Singer Bryan Adams, in his 1985 hit single, called the summer of ’69 “the best days of my life.”
For many Americans, however, that summer now half a century removed represented a time of chaos, turmoil and change while for others it was a time of hope and a giant leap for mankind.
Jimi Hendrix, the Who and others thrilled a crowd 400,000 strong at Woodstock, an August festival billed as three days of peace and music. Four months later, however, several Hell’s Angels stabbed Meredith Hunter to death while the Rolling Stones played “Under My Thumb” at the Altamont Festival in California.
In July that year, the world watched as Apollo 11 landed and the first man walked on the moon then recoiled in shock the following month after the Manson family murders left five dead. Elsewhere tensions simmered over Vietnam and civil rights and the Beatles, who would soon be no more, prepared “Abbey Road” for release.
Former Cleburne High School history teacher Gene Petross will discuss the good, the bad and the ugly of that tumultuous year at 6:30 p.m. Monday at the Cleburne Public Library, 302 W. Henderson St. The event is free.
“Along with many other thinking people in Cleburne, Mr. Petross sees history as vital to understanding human nature,” Library Manager Tina Dunham said. “That means embracing the good lessons of the past, as well as avoiding mistakes of mankind.”
Petross, the middle of five children, grew up on his family’s ranch in Blanket, Texas where he pitched in raising sheep and cattle and baling hay. After graduating Blanket High School Petross entered North Texas State University in 1969 and earned degrees in geography and history.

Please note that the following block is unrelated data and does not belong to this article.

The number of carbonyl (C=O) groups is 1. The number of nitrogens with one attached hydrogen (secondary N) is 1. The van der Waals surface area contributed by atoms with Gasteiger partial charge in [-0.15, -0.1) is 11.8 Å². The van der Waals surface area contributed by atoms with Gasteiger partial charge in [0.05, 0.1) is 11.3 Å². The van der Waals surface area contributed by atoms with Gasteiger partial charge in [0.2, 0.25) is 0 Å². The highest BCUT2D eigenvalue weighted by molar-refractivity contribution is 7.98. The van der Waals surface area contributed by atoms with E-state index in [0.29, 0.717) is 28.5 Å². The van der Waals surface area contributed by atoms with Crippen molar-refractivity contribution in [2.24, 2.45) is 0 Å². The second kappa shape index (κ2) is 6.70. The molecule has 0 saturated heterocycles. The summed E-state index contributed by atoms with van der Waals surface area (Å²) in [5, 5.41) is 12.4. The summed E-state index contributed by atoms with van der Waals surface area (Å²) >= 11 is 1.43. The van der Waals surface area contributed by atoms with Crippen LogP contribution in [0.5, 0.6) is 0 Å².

Petross taught at Edinburgh High School after he graduated college but later enlisted in the U.S. Army National Guard where he served for seven years.
Petross later taught history at CHS but then left to work as a salesman for John Deere. He returned to CHS in the 1990s and retired having served 25 years in the Texas public school system.
Petross loves exploring all history but especially western and Texas history.
“Please join us for an informative and exciting evening of history,” Dunham said. “Whether you were there in 1969 or have only heard about it.”
The Cleburne Public Library offers an array of programs and activities throughout the year for all ages.
For information, call 817-645-0934 or visit the library’s Facebook page.